FIRST IN PLAYBOOK: ELEVENTH-HOUR ADS: A new super PAC is dropping $5,000 on digital ads and phone outreach to press Senate Minority Whip Patrick O'Connor on his gun record in the final days of the midterm election.
[Read the original article in Politico Massachusetts Playbook]
O'Connor is calling the last-minute move a "distortion" of his stance on guns, while the group says his views are at odds with the people he represents. It's not a lot of money, but it could make a key difference in the race where O'Connor is only leading by 4 points, according to a poll done last week.
"This is an unfortunate part of what politics is all about now. You have super PACs that can collect contributions, almost in unlimited fashion, from individuals who come in very late in the political process," O'Connor told me on Tuesday afternoon. "We've been running an incredibly positive campaign for the last eight months."
The Weymouth lawmaker was elected in a May 2016 special election, and won again in November 2016. He represents Duxbury, Hingham, Hull, Marshfield, Norwell, Scituate, Cohasset and Weymouth.
The new Priorities for Progress PAC is run by Roger Craver, who had a role in launching Common Cause; Liam Kerr, a co-founder of No Boston Olympics; Massachusetts Parents United founder Keri Rodrigues; and former president of the UMass College Democrats Reily Connaughton. The Facebook and Google ads begin tonight and last through election day, according to Kerr, and will likely provide a boost to Democratic challenger Katie McBrine.
The group is blasting O'Connor's co-sponsorship of a stateSen. Bruce Tarr bill that would have barred the attorney general from putting forward regulations to limit the manufacture or sale of firearms. The bill was filed in response to Attorney General Maura Healey's ban on "copycat" assault weapons in 2016.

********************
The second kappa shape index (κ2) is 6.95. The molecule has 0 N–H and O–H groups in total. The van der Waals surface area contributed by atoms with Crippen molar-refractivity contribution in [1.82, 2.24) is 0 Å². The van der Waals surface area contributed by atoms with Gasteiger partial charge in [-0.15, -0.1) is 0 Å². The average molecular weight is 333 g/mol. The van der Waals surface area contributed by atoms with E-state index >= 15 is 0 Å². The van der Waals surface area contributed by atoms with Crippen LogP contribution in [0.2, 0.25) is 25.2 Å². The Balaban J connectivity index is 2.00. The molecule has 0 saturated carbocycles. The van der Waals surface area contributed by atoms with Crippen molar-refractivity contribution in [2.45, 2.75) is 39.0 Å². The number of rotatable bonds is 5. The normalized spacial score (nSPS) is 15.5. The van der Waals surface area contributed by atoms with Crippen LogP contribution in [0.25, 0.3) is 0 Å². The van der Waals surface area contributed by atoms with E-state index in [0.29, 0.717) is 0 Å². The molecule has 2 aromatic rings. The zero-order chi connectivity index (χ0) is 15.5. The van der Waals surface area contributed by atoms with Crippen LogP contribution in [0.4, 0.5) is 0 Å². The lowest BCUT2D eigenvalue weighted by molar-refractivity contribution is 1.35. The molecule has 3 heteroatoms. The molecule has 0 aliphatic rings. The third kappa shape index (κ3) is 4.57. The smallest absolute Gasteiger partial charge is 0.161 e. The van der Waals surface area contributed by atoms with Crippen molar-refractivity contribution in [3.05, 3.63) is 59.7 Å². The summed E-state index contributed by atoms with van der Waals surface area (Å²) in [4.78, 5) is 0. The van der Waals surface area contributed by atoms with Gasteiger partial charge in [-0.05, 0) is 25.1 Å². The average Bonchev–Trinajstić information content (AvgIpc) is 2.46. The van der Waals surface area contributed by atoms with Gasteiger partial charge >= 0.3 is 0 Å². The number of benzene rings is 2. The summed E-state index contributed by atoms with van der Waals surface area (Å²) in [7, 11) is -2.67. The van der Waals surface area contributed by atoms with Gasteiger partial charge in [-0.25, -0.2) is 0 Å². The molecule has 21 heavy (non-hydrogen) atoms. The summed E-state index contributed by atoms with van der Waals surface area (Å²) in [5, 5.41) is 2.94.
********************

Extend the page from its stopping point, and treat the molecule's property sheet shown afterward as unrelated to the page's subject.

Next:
"It's not necessarily a bill in opposition to what Attorney General Healey did. What we wanted to get out there is the fact we don't think anyone unilaterally should have power over altering Massachusetts gun laws," O'Connor said, adding that he voted for the so-called "red flag" bill earlier this year and that he supports the bump-stock ban, though he voted against it because it was part of a larger appropriations bill.
But according to a poll obtained by POLITICO, more than half of voters say hearing about O'Connor's support of the anti-regulatory bill make them less likely to vote for him. Public Policy Polling, a Democratic-oriented automated polling firm, surveyed 670 registered voters in O'Connor's district from Oct. 24 to Oct. 25.
"O’Connor could be in real trouble if voters hear more about his record on guns — 55% of them say it makes them less likely to vote for him after they hear about his support for a bill making it harder to regulate assault weapons in Massachusetts,” Jim Williams, a polling analyst with Public Policy Polling, said in a statement to POLITICO.
O'Connor is ahead of McBrine by 4 points (43-39), according to the poll. Independent candidate Stephen Gill, formerly a Republican, is polling at 5 percent. He's likely pulling voters away from the incumbent, which is where Priorities for Progressives seems to see an opportunity.
The super PAC is also critical of a 2015 comment about the transgender accommodations bill and issues around government assistance and donations from LStar. O'Connor says he's voting yes on Question 3.
"Every election you can't take for granted," O'Connor said. "We're working really hard."